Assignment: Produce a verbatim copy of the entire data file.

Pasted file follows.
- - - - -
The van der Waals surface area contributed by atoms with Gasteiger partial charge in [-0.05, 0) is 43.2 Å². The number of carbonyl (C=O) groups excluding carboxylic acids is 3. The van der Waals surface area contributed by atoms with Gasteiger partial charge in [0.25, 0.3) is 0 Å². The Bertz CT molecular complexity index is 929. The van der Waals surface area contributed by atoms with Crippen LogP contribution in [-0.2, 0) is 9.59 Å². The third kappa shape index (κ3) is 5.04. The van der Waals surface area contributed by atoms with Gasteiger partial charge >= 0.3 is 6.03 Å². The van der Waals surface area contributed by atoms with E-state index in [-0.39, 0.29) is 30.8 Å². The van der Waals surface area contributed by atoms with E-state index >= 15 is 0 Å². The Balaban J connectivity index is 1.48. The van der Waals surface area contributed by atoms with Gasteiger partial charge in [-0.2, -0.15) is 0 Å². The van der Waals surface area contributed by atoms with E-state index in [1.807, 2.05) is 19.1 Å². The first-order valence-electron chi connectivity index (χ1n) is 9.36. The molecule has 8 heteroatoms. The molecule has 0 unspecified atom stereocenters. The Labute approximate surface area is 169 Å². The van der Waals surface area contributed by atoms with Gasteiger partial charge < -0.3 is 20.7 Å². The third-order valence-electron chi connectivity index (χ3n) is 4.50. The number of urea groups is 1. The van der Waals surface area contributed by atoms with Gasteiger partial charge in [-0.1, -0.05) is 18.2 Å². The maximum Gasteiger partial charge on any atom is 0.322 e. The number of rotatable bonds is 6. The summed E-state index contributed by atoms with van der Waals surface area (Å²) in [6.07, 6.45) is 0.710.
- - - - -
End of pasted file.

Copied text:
The van der Waals surface area contributed by atoms with Gasteiger partial charge in [-0.05, 0) is 43.2 Å². The number of carbonyl (C=O) groups excluding carboxylic acids is 3. The van der Waals surface area contributed by atoms with Gasteiger partial charge in [0.25, 0.3) is 0 Å². The Bertz CT molecular complexity index is 929. The van der Waals surface area contributed by atoms with Crippen LogP contribution in [-0.2, 0) is 9.59 Å². The third kappa shape index (κ3) is 5.04. The van der Waals surface area contributed by atoms with Gasteiger partial charge >= 0.3 is 6.03 Å². The van der Waals surface area contributed by atoms with E-state index in [-0.39, 0.29) is 30.8 Å². The van der Waals surface area contributed by atoms with E-state index >= 15 is 0 Å². The Balaban J connectivity index is 1.48. The van der Waals surface area contributed by atoms with Gasteiger partial charge in [-0.2, -0.15) is 0 Å². The van der Waals surface area contributed by atoms with E-state index in [1.807, 2.05) is 19.1 Å². The first-order valence-electron chi connectivity index (χ1n) is 9.36. The molecule has 8 heteroatoms. The molecule has 0 unspecified atom stereocenters. The Labute approximate surface area is 169 Å². The van der Waals surface area contributed by atoms with Gasteiger partial charge < -0.3 is 20.7 Å². The third-order valence-electron chi connectivity index (χ3n) is 4.50. The number of urea groups is 1. The van der Waals surface area contributed by atoms with Gasteiger partial charge in [-0.1, -0.05) is 18.2 Å². The maximum Gasteiger partial charge on any atom is 0.322 e. The number of rotatable bonds is 6. The summed E-state index contributed by atoms with van der Waals surface area (Å²) in [6.07, 6.45) is 0.710.